4. Ron Fritzke says:

    It works if the tire on the mountain bike is relatively smooth. It will accommodate wheel sizes from 22″ to 29″, so whether your mountain bike has 26 inch wheels or 29 inch wheels, this bike trainer will work.

  5. Tata says:

    Does this work for mountain bike too?

  6. Robert L. Grant says:

    Hope you had a great holiday Ron. Follow you completely…I just used my average speed and time to gauge my improvement on my various rides, but I can see that it would be very useful to invest in a watt meter for the trainer. I ride for fitness and get pretty competitive at getting better average speeds and times and feel robbed if I don’t get in at least 32 miles a day. Still no real snow on the coast, had a dusting, not enough to break out the gear for my winter snow-shoeing activity and can feel my legs getting kind of spongey. Can’t wait for the trainer to arrive. Thanks again for a very useful site!!


  7. Robert L. Grant says:

    I have been looking all over the web looking for informed reviews I thought I could trust. Thank you very much!! I used to ride here in Maine into December but my new job took away my daily 26 mile commute. Now I have no late spring early winter time to ride so I must go to a indoor trainer. I do have a question…going into a small front chain ring and the large rear sprocket on cassette (39/23) that will simulate going up hill on a climb? Think I’m sold on the rock and roll trainer for X-mas birthday combo gift. Thanks again!


    • Ron Fritzke says:

      I’m glad the review helped you, Robert.

      Regarding simulating a climb…here’s how I look at it. Watts are watts. If you climb at 320 watts, at a cadence of 95 rpm’s, you’ll just put your bike in the gear pattern that accomplishes that.

      But your body won’t know if it simulates going uphill, or going on the flats at 320 watts turning 95 rpm’s…I’ve done hill climb races, and I’ve done time trials. The efforts hurt equally if I’m turning out the same number of watts, even though the speeds are different.

      I don’t know if I did a very good job of explaining what I’m trying to say.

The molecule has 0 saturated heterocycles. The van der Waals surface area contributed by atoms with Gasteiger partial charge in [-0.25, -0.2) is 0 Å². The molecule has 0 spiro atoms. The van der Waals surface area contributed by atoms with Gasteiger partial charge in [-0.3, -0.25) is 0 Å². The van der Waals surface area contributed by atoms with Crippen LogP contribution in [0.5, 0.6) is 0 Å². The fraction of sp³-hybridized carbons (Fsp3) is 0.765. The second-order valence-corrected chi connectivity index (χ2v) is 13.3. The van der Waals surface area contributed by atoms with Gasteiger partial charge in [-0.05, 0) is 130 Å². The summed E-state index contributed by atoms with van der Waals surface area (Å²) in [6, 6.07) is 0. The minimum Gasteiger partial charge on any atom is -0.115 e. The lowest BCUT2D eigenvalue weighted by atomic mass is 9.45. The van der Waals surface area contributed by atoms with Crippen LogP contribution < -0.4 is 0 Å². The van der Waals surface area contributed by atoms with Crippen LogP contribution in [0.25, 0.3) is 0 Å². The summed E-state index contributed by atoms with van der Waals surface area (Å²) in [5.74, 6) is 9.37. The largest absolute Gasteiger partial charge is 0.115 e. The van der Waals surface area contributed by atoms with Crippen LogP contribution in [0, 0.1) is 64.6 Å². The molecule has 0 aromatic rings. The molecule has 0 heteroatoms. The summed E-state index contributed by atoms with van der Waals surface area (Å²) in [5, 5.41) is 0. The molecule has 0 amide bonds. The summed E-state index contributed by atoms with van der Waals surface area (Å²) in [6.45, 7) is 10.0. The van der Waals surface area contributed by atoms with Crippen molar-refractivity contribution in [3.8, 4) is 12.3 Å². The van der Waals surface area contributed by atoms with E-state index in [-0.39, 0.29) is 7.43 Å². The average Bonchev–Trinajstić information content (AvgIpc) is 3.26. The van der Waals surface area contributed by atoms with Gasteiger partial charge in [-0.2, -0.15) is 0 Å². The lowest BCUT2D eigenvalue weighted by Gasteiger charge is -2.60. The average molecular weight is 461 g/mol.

At any rate, you can’t go wrong with the Rock and Roll or the Road Machine.

  8. Ron Fritzke says:


    Sorry for the late response. Part of the tardiness is that I’ve been thinking over what I saw in the video.

    I hadn’t heard of the problem of the bounce putting a stress on the frame until I watched the video. I can see what the guy on the video is saying…and it makes sense, but in reality it may not be an issue. The fact that there was a squeak that went away when there was grease applied to the ends of the skewer tells me that the movement is at the skewer (supplied by Kurt Kinetic), therefore not compromising the integrity of the rear triangle of the bike frame.

    Regarding the bounce in the machine causing back pain…I’ve been a chiropractor for twenty five years and can’t think of a viable reason that a little bounce movement would be worse on the back than no bounce on a solid trainer. In fact, a case could be made for the benefits of vertebral disc health due to the fluid exchange that occurs when a sensible amount of intermittent ‘weighting/unweighting’ occurs.

    Thanks for the comment.

  9. Peg Paulson says:

    I’m looking into bike trainers for my step-son who wants a serious trainer for the winter. What do you say about a)folks who don’t like how the the “bounce” of the Rock and Roll feels on their back after an hour, and b)concerns about the “bounce” putting stress on the bike’s frame (see youtube link below).


    Thanks for your input – great website.
    Peg Paulson